*One of my regrets for the campaign was not really bringing the Vampiric politics and court dynamics to the forefront. I did a great deal of work with that, but only lightly touched on them in the course of the game. The plots I had didn't make as much contact with those issues. Given that, I could have spared myself some work. Or I could have shaped the plot differently to bring that in more. Again, the structural problem exacerbated this.

*Finally, there's an elephant in the room in this discussion. Those of you who've managed to get through all of this have seen me hint at some problems with the group dynamic at the table. For some time I wondered if that was a difference between gender approaches to conversation and decision-making. Certainly at the time, I ascribed it to that. I think, on more distant reflection that it is more a reflection of the individual than necessarily arising from gender roles. I do think that society does tend to promote different approaches-- rewarding 'appropriate' ones and punishing others. I'll point to Deborah Tannen's work on this topic. In this case we had a real difference between players who valued consensus building at the table and those who valued unilateral and individual action.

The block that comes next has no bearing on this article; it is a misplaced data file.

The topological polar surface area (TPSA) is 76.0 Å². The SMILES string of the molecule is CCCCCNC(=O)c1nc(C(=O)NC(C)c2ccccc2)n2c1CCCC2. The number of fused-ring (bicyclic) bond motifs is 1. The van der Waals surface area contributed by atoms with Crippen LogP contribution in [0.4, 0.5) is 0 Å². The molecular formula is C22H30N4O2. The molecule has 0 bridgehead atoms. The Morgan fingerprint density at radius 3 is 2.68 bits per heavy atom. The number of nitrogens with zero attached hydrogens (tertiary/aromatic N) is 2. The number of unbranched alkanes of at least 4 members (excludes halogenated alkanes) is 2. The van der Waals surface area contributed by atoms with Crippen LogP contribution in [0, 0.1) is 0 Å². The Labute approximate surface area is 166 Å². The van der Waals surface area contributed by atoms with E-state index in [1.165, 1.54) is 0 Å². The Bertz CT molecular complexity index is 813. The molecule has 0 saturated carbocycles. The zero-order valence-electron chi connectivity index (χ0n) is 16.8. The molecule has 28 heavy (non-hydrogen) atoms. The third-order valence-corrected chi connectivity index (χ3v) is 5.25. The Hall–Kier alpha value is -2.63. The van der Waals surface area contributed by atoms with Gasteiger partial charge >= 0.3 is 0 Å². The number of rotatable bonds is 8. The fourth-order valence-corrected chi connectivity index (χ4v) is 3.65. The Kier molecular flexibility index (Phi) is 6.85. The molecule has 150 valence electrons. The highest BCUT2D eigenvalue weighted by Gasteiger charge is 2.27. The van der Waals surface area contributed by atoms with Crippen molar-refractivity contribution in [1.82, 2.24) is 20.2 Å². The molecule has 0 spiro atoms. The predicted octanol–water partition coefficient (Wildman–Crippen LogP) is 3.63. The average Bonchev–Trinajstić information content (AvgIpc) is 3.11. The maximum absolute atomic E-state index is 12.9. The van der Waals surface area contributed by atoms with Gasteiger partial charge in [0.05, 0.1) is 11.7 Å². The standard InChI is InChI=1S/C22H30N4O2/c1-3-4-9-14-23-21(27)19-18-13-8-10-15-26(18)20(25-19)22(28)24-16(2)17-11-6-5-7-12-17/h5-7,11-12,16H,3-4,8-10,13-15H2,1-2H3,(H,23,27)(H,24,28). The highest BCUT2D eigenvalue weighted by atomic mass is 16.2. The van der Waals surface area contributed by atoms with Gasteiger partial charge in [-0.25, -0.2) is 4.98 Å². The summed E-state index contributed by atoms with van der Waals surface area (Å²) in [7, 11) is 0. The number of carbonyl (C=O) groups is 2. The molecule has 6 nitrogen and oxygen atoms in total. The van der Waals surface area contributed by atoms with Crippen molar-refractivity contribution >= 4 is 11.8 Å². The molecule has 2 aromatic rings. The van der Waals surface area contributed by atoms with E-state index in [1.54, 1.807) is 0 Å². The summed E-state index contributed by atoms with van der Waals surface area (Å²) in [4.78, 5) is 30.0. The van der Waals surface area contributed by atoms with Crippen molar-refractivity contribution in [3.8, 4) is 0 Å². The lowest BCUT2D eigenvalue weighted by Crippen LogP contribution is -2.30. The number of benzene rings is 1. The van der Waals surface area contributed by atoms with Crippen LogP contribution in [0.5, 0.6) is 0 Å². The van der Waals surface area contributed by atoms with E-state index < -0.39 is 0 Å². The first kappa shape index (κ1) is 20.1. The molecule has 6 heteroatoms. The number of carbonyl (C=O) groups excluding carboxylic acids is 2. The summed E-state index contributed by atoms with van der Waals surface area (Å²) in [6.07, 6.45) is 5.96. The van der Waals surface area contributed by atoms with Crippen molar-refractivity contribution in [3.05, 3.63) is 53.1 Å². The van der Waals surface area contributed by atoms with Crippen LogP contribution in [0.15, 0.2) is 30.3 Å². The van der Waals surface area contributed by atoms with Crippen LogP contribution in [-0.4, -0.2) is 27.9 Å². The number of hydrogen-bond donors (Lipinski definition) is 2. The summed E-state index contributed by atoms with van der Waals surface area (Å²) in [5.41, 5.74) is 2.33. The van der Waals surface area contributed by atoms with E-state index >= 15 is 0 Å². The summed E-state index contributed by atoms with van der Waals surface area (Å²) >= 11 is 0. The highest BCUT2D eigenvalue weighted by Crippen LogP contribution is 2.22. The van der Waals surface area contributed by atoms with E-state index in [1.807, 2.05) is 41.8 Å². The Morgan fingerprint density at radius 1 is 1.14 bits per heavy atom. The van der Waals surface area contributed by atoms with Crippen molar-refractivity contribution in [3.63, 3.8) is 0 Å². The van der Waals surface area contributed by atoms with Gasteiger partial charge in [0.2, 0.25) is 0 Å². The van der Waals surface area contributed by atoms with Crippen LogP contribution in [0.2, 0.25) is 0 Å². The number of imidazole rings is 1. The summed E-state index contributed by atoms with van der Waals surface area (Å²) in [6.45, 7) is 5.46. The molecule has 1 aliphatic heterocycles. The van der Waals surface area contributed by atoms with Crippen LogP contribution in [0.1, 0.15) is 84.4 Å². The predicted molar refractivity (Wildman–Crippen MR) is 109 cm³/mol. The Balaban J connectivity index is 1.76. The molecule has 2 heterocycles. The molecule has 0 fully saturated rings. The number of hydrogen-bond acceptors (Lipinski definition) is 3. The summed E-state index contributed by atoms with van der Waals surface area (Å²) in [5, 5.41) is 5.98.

As I said, I originally believed this to be gender-dependent. However more recent campaigns have cured me of that notion. The mixed group in Libri Vidicos plays together as well as any I've ever played with. They respect each other's decisions, they talk just enough to solve the problems, they assign expertise for certain situations to different players, and when one player has the lead, the others listen and enjoy the show. I've also seen in the distant past some really horrible female players-- selfish ones who didn't respect anyone else's actions at the table and who had their feathers ruffled when anyone else seemed to be stepping on their “turf” or NPCs. I actually sat out of a game for a long time because I couldn't handle interacting with one of those players. They eventually quit, and I think a goodly part of that would be a dissatisfaction that the game wasn't centered entirely around them (of course they did this after we spent many sessions dealing with their plots-- so extra shitty).